# Tax inclusive pricing

I have a system where is user can enter a price (without tax) and a tax rate. I then calculate the total cost of the item.

Example:

Price:100.00

Tax percent: 10%

Final price: 110.00 = (100 + (100* (10/100))

I have got a request to work backwards and start with the final price and tax and determine the price without tax.

In my system I store only price without tax and tax percent.

For example if a user wants a final price of 30.00 and a tax percent of 8.25

The starting price in this case has more than 2 decimals.

How many decimals do I need to store to allow for tax inclusive pricing for all possibilities?

I'm assuming you only need your output price accurate to two decimals. The meaning of "X is accurate to $n$ decimals" is that X is an approximation, but the difference between it and the true value is less than $\displaystyle\frac{5}{10^{n+1}}$ (we want to say $1/10^n$ but we have to account for rounding).

Technical details:

What you are saying in more technical language is that you want to calculate the error $\delta$ allowed on the input to have an error $\epsilon<\frac{1}{200}$ on the output.

Suppose the tax rate is $r$%, and the true price of a customer's purchase is $p$. A "perfect computer" would take $p$ as an input and give $p+\frac{r}{100}p$ as an output. Our real computer will use the same function but will not take in $p$ but instead some approimation $\hat p$. So the fully symbolic question is to find a $n$ such that $$\left|p-\hat{p}\right|<\frac{5}{10^{n+1}} \qquad\Longrightarrow\qquad \left|p+\frac{r}{100}p-\hat{p}-\frac{r}{100}\hat p\right|<\frac{1}{200}$$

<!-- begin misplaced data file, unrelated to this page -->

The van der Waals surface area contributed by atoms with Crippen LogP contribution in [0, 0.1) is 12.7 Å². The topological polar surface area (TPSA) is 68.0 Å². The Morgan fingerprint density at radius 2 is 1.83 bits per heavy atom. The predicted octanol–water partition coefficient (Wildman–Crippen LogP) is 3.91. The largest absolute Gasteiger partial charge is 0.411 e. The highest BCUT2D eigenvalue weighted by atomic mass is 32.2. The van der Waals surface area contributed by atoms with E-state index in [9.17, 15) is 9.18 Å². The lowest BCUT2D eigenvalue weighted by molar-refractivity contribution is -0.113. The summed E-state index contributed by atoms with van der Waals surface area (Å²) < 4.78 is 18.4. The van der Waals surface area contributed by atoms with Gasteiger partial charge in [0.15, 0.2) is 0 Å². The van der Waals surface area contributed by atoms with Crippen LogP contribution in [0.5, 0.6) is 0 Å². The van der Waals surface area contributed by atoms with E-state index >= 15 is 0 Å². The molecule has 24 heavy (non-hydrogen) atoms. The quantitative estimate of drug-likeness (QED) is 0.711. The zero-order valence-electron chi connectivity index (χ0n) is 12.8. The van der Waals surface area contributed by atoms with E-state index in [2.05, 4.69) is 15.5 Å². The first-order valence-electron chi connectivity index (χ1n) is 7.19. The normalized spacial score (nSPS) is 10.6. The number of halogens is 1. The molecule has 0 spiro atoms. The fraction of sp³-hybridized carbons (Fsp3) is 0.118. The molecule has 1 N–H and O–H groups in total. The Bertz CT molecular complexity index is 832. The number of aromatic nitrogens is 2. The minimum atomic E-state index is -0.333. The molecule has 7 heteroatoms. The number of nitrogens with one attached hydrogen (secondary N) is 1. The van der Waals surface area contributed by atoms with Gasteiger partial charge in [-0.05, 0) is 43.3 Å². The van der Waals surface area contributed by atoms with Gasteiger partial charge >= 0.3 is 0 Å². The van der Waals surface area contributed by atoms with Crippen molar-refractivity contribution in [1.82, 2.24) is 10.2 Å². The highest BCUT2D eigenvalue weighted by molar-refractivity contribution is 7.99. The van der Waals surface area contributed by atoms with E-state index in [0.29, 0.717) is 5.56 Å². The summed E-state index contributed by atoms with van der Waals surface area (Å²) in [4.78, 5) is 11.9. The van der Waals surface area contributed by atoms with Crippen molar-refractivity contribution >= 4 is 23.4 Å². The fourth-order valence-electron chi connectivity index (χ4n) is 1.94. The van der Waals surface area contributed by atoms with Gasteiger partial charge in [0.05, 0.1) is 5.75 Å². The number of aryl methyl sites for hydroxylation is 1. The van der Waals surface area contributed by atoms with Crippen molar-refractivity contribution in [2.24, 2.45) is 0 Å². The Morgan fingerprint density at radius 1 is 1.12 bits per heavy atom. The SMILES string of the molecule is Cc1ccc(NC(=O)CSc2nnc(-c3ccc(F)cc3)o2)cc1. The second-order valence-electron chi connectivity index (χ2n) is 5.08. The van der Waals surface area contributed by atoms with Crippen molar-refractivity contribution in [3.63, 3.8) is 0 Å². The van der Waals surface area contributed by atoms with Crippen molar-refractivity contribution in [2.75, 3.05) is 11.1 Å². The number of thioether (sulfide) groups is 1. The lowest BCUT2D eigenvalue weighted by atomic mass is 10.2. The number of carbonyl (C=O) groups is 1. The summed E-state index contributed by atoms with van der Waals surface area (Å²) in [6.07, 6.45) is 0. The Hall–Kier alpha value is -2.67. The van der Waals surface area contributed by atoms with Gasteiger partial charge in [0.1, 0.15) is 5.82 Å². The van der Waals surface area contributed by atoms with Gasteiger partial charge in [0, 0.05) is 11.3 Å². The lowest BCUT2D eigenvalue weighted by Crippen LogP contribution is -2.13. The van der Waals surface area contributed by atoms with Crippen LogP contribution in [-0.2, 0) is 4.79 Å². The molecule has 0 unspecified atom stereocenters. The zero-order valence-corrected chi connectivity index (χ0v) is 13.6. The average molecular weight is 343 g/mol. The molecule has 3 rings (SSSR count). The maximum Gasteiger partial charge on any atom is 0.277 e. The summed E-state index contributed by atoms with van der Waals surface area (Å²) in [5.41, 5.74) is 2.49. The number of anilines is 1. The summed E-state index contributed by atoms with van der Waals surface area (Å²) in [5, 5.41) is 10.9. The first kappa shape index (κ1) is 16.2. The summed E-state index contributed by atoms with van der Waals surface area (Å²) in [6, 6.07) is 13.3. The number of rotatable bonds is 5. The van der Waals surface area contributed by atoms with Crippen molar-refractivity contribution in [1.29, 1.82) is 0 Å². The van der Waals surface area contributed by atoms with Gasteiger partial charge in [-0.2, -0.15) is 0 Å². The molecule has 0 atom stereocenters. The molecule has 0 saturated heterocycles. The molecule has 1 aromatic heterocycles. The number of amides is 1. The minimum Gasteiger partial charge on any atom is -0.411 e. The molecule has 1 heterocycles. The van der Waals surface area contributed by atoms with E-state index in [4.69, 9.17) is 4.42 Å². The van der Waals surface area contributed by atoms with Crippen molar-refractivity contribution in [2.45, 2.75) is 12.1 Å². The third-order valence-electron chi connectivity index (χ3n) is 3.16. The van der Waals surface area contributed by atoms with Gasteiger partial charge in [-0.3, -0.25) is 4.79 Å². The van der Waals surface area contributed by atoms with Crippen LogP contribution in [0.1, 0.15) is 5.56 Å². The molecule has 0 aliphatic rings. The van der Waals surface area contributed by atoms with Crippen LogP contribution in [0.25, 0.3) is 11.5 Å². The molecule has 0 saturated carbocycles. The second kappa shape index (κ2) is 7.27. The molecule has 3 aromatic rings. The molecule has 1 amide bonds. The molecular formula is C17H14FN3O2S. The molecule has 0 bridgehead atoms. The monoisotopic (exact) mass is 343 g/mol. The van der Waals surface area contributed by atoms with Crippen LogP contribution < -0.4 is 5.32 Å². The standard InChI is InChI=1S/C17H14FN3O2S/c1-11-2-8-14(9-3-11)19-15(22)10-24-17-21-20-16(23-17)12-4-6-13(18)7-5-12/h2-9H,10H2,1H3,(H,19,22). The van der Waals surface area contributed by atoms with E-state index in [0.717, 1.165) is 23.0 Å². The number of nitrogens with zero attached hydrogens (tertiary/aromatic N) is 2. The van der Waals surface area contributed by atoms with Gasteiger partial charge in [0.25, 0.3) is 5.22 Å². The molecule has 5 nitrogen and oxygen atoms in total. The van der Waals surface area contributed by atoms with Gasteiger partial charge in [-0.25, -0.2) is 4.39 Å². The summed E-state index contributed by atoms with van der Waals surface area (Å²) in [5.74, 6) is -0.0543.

The left side of the right equation is: $$\left|\left(p-\hat p\right)\left(1+\frac{r}{100}\right)\right| = \left|p-\hat p\right|\left(1+\frac{r}{100}\right)<\frac{5}{10^{n+1}}\left(1+\frac{r}{100}\right)$$

So if we could only get $\frac{5}{10^{n+1}}\left(1+\frac{r}{100}\right)<\frac{1}{200}$ then we'd be golden. Solving for $n$: $$\left(1+\frac{r}{100}\right)<\frac{10^{n+1}}{1000}$$ $$\left(1+\frac{r}{100}\right)<10^{n-2}$$ $$\log_{10}\left(1+\frac{r}{100}\right)<n-2$$ $$2-\log_{10}\left(\frac{100+r}{100}\right)<n$$ $$\log_{10}\left(100+r\right)<n$$

Interest rates are almost surely less than $100$% so $n=3$ suffices here. Note that multiplying $p$ by a constant adds its logarithm to the left side. Summing over many choices for $p$ is bounded by multiplying the number of terms in the summation by the largest $p$, so this is also logarithmic.

The bottom line:

There's not quite enough information to solve the problem but there's enough for a recommendation. Start with three decimals, and add a few more according to these rules:

• How many of each kind item is a typical customer going to buy? If it's 1-8 then add nothing, if 9-98 then add one decimal, two decimals for 99-998 etc.
• How many different items are they likely to buy? Use the same scale.
• Add one more if you have reasonably frequent bulk orders that exceed the above estimations.

As you've shown, given a initial price $p_i$ and tax percentage $t$, we directly have that the final price $p_f$ is $p_f=p_i\left(1+\frac{t}{100}\right)$.

Given that, can you solve $p_i$ in terms of $p_f$ and $t$?

• I know how to calculate it, I am wondering how many levels of decimal precision I need in order to reliable calculate the price without tax. Commented Oct 15, 2013 at 1:07